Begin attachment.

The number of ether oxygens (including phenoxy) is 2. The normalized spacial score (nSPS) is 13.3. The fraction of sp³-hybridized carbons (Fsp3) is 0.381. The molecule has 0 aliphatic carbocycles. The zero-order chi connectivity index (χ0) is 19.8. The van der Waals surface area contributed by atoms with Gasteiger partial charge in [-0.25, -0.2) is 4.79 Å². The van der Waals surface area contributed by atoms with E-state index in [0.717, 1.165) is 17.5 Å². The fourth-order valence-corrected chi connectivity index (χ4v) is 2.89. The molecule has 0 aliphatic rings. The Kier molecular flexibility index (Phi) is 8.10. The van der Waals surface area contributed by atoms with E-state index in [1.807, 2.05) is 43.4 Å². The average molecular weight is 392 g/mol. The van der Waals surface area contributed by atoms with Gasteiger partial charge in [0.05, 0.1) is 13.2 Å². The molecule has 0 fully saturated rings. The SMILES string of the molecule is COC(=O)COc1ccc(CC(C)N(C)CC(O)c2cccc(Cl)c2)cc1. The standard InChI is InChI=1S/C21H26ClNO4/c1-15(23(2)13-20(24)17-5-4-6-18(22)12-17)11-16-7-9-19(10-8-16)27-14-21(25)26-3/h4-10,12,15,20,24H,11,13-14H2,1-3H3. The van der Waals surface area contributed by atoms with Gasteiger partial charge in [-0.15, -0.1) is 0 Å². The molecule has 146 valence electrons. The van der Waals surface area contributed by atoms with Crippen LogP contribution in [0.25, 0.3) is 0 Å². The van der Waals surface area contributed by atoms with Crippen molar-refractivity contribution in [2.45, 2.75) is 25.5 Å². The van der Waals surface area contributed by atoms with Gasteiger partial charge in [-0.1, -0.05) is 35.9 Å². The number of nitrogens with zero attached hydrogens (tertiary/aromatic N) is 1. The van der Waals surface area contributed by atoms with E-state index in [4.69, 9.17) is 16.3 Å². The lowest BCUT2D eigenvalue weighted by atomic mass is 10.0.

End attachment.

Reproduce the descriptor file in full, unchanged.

The number of ether oxygens (including phenoxy) is 2. The normalized spacial score (nSPS) is 13.3. The fraction of sp³-hybridized carbons (Fsp3) is 0.381. The molecule has 0 aliphatic carbocycles. The zero-order chi connectivity index (χ0) is 19.8. The van der Waals surface area contributed by atoms with Gasteiger partial charge in [-0.25, -0.2) is 4.79 Å². The van der Waals surface area contributed by atoms with E-state index in [0.717, 1.165) is 17.5 Å². The fourth-order valence-corrected chi connectivity index (χ4v) is 2.89. The molecule has 0 aliphatic rings. The Kier molecular flexibility index (Phi) is 8.10. The van der Waals surface area contributed by atoms with E-state index in [1.807, 2.05) is 43.4 Å². The average molecular weight is 392 g/mol. The van der Waals surface area contributed by atoms with Gasteiger partial charge in [0.05, 0.1) is 13.2 Å². The molecule has 0 fully saturated rings. The SMILES string of the molecule is COC(=O)COc1ccc(CC(C)N(C)CC(O)c2cccc(Cl)c2)cc1. The standard InChI is InChI=1S/C21H26ClNO4/c1-15(23(2)13-20(24)17-5-4-6-18(22)12-17)11-16-7-9-19(10-8-16)27-14-21(25)26-3/h4-10,12,15,20,24H,11,13-14H2,1-3H3. The van der Waals surface area contributed by atoms with Gasteiger partial charge in [-0.15, -0.1) is 0 Å². The molecule has 146 valence electrons. The van der Waals surface area contributed by atoms with Crippen LogP contribution in [0.25, 0.3) is 0 Å². The van der Waals surface area contributed by atoms with Crippen molar-refractivity contribution in [2.45, 2.75) is 25.5 Å². The van der Waals surface area contributed by atoms with Gasteiger partial charge in [-0.1, -0.05) is 35.9 Å². The number of nitrogens with zero attached hydrogens (tertiary/aromatic N) is 1. The van der Waals surface area contributed by atoms with E-state index in [4.69, 9.17) is 16.3 Å². The lowest BCUT2D eigenvalue weighted by atomic mass is 10.0.